Solar power company receives venture capital funds

Solar power company receives venture capital funds

CHAMPAIGN – SmartSpark Energy Ventures has received what it calls "significant" funding from a venture capital company to help make solar energy more efficient and affordable.

The 4-year-old company in the University of Illinois Research Park got the investment from Battery Ventures, which has offices in Boston, Menlo Park, Calif., and Israel. Jason Matlof will represent Battery Ventures on SmartSpark's board of directors.

SmartSpark President Rick Krein would not disclose how much of a stake Battery Ventures took in SmartSpark in terms of either dollars or percentage of ownership.

But he said SmartSpark plans to stay in Champaign-Urbana, a strategy Battery Ventures endorsed.

"That's one of the reasons we like them," Krein said. "Most guys want you to move to the West Coast. That would be disruptive, and it didn't make any practical sense at all."

Battery Ventures' investment will be used to develop SmartSpark's SolarBridge line, which aims to promote solar power by lowering the cost and increasing the reliability of inverters used in solar energy systems.

Inverters convert the direct-current power generated by solar panels to alternating-current power used by homes and businesses.

Krein said to install a solar energy system in a home, a person would typically have to put solar panels on the roof. Then, a specialized electrician would have to connect those to an inverter to get the alternating current needed for household appliances.

Roughly one-third of a solar energy system's cost comes from the silicon cells, Krein said. Another third comes from the electronics, including the inverter. The remaining third comes from the installation.

Krein said SolarBridge addresses the costs associated with the electronics and installation. The small SolarBridge inverter would attach directly to the solar panel, optimize power from that panel and turn it into alternating current.

SolarBridge would also help increase the life of the system, Krein said. Inverters often run into problems five or 10 years down the road, but the SolarBridge inverter is projected to provide about a 25-year life, he said.

Battery Ventures' infusion of capital will help SmartSpark develop SolarBridge and take it through certification, Krein said. Some portions of the system have already been designed, and others have been computer-simulated.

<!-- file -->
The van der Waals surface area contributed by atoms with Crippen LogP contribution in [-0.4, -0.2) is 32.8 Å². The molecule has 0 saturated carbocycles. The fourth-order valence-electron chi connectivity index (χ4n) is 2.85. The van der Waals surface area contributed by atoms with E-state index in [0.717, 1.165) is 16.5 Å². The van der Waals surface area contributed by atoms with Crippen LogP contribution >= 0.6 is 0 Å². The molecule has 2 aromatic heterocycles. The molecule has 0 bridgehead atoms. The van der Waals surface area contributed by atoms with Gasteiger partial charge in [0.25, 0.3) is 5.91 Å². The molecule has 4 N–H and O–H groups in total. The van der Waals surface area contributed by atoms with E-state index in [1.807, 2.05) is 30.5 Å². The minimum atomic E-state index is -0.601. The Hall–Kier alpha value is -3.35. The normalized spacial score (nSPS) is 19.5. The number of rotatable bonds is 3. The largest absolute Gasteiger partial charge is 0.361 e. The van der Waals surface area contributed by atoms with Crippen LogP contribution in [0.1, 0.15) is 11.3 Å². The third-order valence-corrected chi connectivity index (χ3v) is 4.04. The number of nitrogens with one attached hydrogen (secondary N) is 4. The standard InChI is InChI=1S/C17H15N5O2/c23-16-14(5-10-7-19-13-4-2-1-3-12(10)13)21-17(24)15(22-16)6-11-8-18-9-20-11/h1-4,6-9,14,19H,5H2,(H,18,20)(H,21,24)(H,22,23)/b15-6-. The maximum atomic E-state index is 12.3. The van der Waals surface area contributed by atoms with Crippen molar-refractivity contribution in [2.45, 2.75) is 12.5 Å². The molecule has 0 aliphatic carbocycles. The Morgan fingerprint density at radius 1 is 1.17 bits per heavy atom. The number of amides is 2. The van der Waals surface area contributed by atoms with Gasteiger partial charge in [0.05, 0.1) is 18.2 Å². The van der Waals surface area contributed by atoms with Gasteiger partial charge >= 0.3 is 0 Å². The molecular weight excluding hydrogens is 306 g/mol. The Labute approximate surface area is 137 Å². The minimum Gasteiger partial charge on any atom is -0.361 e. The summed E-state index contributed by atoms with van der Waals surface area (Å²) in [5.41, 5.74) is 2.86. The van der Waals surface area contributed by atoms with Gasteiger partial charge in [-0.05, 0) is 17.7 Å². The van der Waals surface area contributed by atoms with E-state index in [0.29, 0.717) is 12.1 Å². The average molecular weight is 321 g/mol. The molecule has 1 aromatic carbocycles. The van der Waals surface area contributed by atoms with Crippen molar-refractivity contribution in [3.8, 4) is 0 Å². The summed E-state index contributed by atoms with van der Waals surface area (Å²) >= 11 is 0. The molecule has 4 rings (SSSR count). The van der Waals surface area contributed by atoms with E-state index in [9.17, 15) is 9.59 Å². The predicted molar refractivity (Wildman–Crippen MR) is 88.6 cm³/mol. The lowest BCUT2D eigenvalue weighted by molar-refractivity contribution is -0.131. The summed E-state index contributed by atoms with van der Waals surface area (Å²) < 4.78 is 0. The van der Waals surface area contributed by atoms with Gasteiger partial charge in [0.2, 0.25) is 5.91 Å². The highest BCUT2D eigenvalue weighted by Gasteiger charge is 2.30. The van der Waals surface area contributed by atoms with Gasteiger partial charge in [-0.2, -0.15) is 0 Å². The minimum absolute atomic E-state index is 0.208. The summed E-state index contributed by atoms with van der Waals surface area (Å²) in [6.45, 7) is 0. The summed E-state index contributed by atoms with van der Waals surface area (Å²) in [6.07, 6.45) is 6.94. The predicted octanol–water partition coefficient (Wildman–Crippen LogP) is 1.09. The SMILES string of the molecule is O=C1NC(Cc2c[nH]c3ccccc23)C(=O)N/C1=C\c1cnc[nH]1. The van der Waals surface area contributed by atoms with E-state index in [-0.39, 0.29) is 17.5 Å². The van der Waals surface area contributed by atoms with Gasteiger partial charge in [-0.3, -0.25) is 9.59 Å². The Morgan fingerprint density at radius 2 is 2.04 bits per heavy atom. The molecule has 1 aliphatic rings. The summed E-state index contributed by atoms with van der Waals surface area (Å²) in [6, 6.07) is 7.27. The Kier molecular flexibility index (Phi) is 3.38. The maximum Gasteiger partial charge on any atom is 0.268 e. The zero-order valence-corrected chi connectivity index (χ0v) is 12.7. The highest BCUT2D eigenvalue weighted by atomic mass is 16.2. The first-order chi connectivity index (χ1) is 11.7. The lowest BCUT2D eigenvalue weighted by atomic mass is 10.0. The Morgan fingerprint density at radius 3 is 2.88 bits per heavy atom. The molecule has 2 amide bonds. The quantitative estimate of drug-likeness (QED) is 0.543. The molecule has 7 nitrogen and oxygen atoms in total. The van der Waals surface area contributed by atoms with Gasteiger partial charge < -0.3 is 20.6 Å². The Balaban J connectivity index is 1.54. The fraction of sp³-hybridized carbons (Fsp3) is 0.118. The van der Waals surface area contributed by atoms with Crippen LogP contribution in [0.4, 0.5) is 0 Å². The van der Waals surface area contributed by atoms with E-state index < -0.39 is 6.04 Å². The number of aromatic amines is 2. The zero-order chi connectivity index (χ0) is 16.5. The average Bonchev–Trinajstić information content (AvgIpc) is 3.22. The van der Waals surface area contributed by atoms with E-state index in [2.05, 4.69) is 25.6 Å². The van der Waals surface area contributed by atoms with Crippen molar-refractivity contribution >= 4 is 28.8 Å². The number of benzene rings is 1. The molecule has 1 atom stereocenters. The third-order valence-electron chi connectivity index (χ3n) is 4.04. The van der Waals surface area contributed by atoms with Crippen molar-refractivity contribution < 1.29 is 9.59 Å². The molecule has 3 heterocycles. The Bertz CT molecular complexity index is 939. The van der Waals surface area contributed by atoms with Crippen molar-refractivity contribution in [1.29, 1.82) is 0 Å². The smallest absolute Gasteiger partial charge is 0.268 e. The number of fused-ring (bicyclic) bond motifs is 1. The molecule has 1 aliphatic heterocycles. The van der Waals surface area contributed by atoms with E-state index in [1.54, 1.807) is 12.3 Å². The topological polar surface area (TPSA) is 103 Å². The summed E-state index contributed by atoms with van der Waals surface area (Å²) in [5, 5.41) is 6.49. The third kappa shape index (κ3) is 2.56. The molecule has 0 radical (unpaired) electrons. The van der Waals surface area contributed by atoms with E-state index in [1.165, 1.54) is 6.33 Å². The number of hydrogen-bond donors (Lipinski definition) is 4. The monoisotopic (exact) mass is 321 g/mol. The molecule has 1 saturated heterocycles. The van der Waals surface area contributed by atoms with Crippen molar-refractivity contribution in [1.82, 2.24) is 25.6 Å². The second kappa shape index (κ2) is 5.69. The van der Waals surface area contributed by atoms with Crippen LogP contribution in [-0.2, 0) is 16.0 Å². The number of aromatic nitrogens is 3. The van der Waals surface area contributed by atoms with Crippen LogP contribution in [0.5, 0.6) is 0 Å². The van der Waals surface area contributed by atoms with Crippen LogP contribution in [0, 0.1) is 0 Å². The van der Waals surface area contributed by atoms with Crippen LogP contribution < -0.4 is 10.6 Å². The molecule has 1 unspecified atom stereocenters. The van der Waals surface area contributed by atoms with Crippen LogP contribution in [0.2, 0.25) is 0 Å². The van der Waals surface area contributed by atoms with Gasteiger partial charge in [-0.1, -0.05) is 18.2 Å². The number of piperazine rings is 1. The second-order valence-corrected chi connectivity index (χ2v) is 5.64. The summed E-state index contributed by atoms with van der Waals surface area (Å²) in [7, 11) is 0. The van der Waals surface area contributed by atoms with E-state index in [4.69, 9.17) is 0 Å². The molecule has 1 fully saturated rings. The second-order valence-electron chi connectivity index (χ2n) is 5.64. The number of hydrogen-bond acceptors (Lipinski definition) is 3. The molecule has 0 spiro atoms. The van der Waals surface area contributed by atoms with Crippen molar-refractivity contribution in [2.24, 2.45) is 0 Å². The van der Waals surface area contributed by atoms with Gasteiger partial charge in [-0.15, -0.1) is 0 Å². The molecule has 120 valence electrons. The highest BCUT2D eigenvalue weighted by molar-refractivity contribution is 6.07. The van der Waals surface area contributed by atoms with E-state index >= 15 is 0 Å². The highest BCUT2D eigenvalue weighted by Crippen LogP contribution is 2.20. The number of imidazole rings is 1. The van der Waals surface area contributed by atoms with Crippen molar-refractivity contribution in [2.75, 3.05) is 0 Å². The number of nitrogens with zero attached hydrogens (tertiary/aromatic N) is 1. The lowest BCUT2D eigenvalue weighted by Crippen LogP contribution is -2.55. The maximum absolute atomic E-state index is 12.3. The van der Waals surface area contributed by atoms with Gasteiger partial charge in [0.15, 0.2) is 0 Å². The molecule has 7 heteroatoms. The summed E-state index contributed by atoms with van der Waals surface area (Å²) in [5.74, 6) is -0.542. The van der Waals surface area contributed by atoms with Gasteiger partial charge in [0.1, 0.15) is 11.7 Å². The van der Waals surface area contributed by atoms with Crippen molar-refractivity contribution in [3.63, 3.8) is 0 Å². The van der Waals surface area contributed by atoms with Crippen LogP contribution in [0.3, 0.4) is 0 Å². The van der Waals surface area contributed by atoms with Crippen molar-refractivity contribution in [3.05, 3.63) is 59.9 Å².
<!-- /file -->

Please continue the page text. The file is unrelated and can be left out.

SmartSpark is getting ready to produce lab models, he said.

"We think the time is right," Krein said, noting the price of oil has been hovering between $80 and $90 a barrel. "I don't think it's going to go down much."

In a telephone interview, Battery Ventures' Matlof said he had been looking for companies making microinverters for solar applications and was swayed by SmartSpark's "very novel technology."

Matlof, a partner in the Menlo Park, Calif., office, called the SmartSpark team "a great group of entrepreneurs" and said he saw no reason at this point to suggest a move for the firm.

In a news release, he called SmartSpark "an exciting investment" because the company has "the potential to change the economics of solar" with technology that reduces the cost of installation while increasing reliability and output.

He said the cost and complexity of solar energy systems must come down if they are to be widely adopted.

Krein said SmartSpark will benefit from Battery Ventures' management expertise, industry contacts and operational knowledge of the solar, "clean-tech" and semiconductor markets.

Battery Ventures has been investing in technology since 1983. Since that time, it has raised $3 billion in capital and supported many companies, including Akamai Technologies, Cbeyond and Neoteris.

SmartSpark has two other product lines: BattEQ and ForeverPower.

BattEQ is a battery equalizer that extends the life and safety of rechargeable batteries, said Brian Precious, SmartSpark's director of marketing and business development. That product is being targeted to batteries used in electric vehicles.

ForeverPower is a power system that increases life and reliability in units used in remote locations for long periods. Possible applications include traffic monitoring and weather monitoring.

But Krein said the market for SolarBridge is believed to be greater than the markets for BattEQ and ForeverPower.

"Whereas the market for the other products is tens of millions of dollars, the market for SolarBridge is in the billions," he said.

SmartSpark has seven full-time employees and six part-time employees. Krein said the company plans to hire an office manager soon and has openings for a vice president of engineering and three additional people in engineering.

"We'll probably add a couple of part-time people as well," he said.

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